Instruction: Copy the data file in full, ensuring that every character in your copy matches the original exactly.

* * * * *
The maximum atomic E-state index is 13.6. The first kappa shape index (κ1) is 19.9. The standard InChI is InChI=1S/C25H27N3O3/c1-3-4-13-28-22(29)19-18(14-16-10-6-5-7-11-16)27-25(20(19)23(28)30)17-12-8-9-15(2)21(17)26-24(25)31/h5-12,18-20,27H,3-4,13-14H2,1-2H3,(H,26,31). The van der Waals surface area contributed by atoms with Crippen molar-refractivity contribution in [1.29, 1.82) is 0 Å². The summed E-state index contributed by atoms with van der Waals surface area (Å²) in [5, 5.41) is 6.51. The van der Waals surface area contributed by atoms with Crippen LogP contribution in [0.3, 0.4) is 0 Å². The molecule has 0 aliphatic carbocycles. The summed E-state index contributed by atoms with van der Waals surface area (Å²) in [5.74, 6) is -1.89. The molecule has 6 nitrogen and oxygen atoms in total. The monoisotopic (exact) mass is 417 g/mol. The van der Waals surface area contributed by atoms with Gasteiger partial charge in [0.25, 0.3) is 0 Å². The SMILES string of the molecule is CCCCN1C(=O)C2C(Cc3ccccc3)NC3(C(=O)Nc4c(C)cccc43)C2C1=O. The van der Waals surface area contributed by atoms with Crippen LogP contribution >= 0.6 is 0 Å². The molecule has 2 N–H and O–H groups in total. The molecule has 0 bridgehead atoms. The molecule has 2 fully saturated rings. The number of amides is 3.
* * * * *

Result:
The maximum atomic E-state index is 13.6. The first kappa shape index (κ1) is 19.9. The standard InChI is InChI=1S/C25H27N3O3/c1-3-4-13-28-22(29)19-18(14-16-10-6-5-7-11-16)27-25(20(19)23(28)30)17-12-8-9-15(2)21(17)26-24(25)31/h5-12,18-20,27H,3-4,13-14H2,1-2H3,(H,26,31). The van der Waals surface area contributed by atoms with Crippen molar-refractivity contribution in [1.29, 1.82) is 0 Å². The summed E-state index contributed by atoms with van der Waals surface area (Å²) in [5, 5.41) is 6.51. The van der Waals surface area contributed by atoms with Crippen LogP contribution in [0.3, 0.4) is 0 Å². The molecule has 0 aliphatic carbocycles. The summed E-state index contributed by atoms with van der Waals surface area (Å²) in [5.74, 6) is -1.89. The molecule has 6 nitrogen and oxygen atoms in total. The monoisotopic (exact) mass is 417 g/mol. The van der Waals surface area contributed by atoms with Gasteiger partial charge in [0.25, 0.3) is 0 Å². The SMILES string of the molecule is CCCCN1C(=O)C2C(Cc3ccccc3)NC3(C(=O)Nc4c(C)cccc43)C2C1=O. The van der Waals surface area contributed by atoms with Crippen LogP contribution >= 0.6 is 0 Å². The molecule has 2 N–H and O–H groups in total. The molecule has 0 bridgehead atoms. The molecule has 2 fully saturated rings. The number of amides is 3.